Museum Audience Goes On Wild Ride With Col. Crump

From Staff Reports

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Local historian John Nance begins his presentation on Colonel Richard Phillip Crump.

John Nance told the audience at the Jefferson Historical Society and Museum lecture series event last week Phil Crump looked like a man who would cut your throat. Richard Phillip Crump, a future Marion County Sheriff and colonel in the Confederate army, was born in January of 1824.

During his 45-year life, Crump tried his hand at just about everything. He was a gambler, saloon operator, grocer, sawmill owner and steamboat captain in Cass and Marion counties during the period before the Civil War.

“The whole thing about Crump was the list of things he did,” Nance said. “That Crump was involved in so many things is what made him important.” Nance told the gathering how in November of 1861, Crump resigned as a Jefferson alderman to raise the 1st Texas Cavalry Battalion. When his unit was merged with another regiment and sent East as dismounted infantry, Crump resigned and returned to Jefferson. He then became a lieutenant colonel in the 1st Texas Partisan Rangers which operated in Texas and Louisiana.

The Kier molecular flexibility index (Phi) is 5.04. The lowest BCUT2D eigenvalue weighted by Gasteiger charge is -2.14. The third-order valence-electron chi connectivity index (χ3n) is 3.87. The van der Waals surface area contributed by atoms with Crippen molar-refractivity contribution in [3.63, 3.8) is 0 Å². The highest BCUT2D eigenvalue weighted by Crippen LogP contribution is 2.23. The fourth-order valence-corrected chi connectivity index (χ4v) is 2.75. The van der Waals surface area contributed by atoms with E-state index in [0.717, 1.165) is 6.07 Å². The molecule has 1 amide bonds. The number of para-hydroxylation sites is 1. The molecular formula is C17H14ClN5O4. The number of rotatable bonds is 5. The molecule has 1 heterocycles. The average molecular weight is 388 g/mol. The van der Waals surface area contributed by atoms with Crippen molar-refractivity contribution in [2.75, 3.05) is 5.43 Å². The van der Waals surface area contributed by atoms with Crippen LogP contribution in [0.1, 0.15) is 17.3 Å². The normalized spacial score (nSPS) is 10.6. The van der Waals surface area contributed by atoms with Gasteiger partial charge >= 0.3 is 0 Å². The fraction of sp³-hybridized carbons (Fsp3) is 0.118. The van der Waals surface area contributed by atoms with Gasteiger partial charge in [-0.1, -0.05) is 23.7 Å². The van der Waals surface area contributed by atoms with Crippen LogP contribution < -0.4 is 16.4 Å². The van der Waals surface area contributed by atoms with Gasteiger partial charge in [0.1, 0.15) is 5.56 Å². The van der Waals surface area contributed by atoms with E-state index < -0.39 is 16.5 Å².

“He liked the glory of it,” Nance observed. After the war, Crump became Marion County sheriff and a foe of Reconstruction. He was eventually arrested by Union troops and held in the Jefferson stockade where his health declined. After a jury acquitted him of a murder charge, Crump was released from the stockade less than 60 days before his death on Oct. 14, 1869. “After the war everybody had to make changes and he (Crump) could not make the changes,” Nance concluded. Nance described the turnout for his lecture as “wonderful.”

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